Writers riff on images from photographer Aaron Mayes’ broad new exhibit examining LV’s built environment
We built these paths for speed and scale and speculation. The 15 has always had to be two steps ahead of today, because tomorrow comes so swiftly. The liminal spaces, the empty zones between resorts and roads, become realized, one after another: a Park north of the Big Apple, the Knights’ ice clad in bronze. It’s hard to imagine that once the Hacienda horseman rode this route, that his modest home greeted our guests and they called it a resort, that some of them said their vows at the Little Chapel in the horseman’s shadow. This was long before Mandalay, back when resorts had backlots that extended forever in their purposelessness and possibility. Now the Events Center is hard against the 15, and the boxers and singers and sharks have been performing for nearly two decades, and the Aces are coming to play basketball. Our mother road has always been up to the task of our growth. Do you see the Big Empty west of the freeway? The desert scraped clean of its crust, stripped and purified. The Raiders are coming. They always come, in every generation, dreaming, arriving, transforming. We never turn them away. The road was built for raiders. Greg Blake Miller
Under a Watchful Eye
If you come here, tired and huddled, poor and yearning, put a gate on your own door. Pull your blinds closed. Build your cozy fortress with brick and stone and stucco, and we will drop in at the front door but once a year, wearing masks and demanding candy. You’ll pretend we’re entertaining. We’ll laugh and run and, just this once, we’ll make light of the fear embedded in liberty.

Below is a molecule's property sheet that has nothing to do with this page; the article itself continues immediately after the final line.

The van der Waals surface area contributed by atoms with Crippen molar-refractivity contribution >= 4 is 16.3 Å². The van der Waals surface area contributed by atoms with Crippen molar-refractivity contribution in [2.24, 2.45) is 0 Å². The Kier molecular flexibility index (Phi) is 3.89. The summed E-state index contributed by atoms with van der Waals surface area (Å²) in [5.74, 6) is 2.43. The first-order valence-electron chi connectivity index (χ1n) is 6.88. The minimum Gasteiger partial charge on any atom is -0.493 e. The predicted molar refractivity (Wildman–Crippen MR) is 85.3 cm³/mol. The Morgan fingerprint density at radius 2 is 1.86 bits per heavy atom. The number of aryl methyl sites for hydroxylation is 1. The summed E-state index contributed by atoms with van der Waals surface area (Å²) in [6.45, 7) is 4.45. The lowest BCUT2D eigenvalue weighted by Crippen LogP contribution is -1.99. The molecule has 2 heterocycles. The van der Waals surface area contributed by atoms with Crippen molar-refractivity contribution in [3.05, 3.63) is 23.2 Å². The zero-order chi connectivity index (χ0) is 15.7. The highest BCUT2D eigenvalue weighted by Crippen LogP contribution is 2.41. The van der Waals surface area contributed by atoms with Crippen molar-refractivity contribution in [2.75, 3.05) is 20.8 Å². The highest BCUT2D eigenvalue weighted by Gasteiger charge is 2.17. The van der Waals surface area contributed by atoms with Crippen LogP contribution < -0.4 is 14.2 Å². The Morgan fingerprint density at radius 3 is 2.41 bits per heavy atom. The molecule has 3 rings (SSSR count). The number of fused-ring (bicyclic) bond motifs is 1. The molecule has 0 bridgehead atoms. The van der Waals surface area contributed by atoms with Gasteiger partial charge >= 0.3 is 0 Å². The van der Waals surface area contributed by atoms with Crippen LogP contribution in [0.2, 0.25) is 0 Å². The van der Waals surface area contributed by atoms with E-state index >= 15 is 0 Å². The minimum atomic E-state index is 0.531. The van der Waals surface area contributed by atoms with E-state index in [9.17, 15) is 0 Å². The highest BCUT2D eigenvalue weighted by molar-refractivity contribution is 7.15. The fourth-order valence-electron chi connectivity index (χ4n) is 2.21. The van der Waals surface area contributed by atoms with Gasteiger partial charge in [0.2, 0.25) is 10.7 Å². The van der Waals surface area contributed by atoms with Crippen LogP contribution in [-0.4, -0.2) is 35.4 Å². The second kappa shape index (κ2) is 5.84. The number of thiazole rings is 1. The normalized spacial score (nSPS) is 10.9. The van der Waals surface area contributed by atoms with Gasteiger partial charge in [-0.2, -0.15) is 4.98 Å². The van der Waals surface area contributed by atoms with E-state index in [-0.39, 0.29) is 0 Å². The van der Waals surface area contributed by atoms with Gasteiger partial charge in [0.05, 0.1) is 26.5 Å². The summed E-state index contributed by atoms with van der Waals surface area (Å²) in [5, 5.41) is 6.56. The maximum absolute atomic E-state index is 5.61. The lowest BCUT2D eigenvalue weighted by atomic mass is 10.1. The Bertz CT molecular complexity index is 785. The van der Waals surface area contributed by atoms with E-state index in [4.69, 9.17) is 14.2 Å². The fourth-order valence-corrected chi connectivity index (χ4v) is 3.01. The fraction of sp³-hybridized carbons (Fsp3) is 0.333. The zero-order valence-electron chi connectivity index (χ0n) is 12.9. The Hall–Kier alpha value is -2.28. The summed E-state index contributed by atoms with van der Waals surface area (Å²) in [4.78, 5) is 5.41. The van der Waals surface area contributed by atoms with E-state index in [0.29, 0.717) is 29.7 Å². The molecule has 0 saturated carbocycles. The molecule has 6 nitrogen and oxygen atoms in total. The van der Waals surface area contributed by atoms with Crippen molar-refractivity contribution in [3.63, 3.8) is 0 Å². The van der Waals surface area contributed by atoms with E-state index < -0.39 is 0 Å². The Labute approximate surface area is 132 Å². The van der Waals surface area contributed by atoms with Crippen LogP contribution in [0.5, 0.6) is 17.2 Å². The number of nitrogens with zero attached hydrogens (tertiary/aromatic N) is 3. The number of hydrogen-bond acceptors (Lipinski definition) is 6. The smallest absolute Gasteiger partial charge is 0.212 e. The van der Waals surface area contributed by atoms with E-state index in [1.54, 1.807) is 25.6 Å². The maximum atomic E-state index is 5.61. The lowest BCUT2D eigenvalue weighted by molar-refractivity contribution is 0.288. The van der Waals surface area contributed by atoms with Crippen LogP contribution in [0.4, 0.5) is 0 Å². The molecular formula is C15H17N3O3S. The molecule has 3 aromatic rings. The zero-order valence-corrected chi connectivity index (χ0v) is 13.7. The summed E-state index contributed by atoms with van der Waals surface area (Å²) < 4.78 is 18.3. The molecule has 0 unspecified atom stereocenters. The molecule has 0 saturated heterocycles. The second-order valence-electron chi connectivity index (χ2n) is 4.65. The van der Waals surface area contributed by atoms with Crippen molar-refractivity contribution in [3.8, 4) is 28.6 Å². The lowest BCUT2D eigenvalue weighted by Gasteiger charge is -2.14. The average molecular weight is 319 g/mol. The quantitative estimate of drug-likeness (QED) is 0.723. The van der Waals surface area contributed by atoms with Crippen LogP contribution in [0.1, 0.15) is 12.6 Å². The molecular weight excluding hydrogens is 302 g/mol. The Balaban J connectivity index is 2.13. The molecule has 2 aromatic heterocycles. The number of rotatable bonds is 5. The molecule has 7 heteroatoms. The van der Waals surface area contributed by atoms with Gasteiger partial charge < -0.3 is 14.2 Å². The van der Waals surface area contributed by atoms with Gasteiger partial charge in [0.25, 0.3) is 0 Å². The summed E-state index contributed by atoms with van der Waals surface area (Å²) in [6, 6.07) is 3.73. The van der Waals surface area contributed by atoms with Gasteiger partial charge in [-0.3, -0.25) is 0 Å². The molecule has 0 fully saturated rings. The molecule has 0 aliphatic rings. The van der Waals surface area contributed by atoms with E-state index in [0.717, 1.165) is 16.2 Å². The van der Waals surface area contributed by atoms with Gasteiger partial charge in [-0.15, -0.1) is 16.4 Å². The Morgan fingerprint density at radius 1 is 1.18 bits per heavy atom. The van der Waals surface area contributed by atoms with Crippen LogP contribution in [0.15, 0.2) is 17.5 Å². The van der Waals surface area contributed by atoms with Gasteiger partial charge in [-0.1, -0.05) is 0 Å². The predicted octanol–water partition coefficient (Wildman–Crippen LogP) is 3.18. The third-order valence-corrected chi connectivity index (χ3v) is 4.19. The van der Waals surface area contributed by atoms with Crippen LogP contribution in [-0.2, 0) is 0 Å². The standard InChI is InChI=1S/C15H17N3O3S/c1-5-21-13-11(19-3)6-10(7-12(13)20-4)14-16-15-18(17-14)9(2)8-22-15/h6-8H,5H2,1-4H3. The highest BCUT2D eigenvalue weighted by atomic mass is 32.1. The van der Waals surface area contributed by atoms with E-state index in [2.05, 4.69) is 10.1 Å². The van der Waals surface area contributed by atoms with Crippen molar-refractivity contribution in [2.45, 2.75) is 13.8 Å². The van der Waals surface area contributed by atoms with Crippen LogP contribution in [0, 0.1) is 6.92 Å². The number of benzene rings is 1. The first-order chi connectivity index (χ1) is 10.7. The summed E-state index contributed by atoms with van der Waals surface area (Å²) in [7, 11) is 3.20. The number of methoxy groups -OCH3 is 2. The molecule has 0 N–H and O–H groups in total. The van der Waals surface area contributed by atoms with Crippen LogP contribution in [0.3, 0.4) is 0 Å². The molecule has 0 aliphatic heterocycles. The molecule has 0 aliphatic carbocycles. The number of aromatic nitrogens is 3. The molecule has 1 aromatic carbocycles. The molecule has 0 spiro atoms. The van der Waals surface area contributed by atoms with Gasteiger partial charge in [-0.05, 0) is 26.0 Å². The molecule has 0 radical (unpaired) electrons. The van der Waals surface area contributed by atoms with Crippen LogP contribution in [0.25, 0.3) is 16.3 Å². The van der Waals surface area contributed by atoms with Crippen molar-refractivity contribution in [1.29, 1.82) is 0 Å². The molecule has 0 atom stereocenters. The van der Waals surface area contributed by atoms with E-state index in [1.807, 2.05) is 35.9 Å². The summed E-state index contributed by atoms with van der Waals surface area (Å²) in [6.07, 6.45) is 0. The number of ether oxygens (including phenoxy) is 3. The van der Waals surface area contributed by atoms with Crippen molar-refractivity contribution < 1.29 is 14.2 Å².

Gates beg to be opened, right? Or is shelter really a place to hide from the wilds of freedom, whether physical, cultural, or psychological? Can you come to the home of the brave to hide? Or is there in our social contract an understanding that the Mother of Exiles has some expectation of you?
I’m standing right behind you, watching.
Stacy J. Willis
Gone With the Flow
The invisible made visible: That’s what I can’t stop seeing in Aaron’s photo of a homeless man losing his belongings in a flood. As a physical entity, our flood-control system is so slight — manmade versions of the basins and channels sculpted so casually by nature — and it exists so peripherally to our daily life, that it barely registers as engineering. It has more presence as irony than infrastructure: the hilarity of an arid desert city spending hundreds of millions to protect itself from ... water. Yet, water is what makes the system visible, these temporary rivers appearing suddenly in our midst. It’s also brought into view this homeless man, representative of an interstitial, unseen population — however often we see them, we rarely see them. Now we can’t miss him. Cowled in a wet blanket, bereft of stuff, he’s a searing scarlet reminder of all the protective systems we’ve failed, or worse, declined to build. Even the viewing dynamic indicts us: Our inability to help the guy, because we’re just looking at an image, becomes the perfect aesthetic complement to our unwillingness to confront the problem in real life, where we’d rather just go with the flow. Scott Dickensheets
A survey of the built environment by photographer and curator Aaron Mayes.
Opens Feb. 9, 5:30p, in UNLV’s Lied Library, with a talk by Brookings Institute Director Robert Lang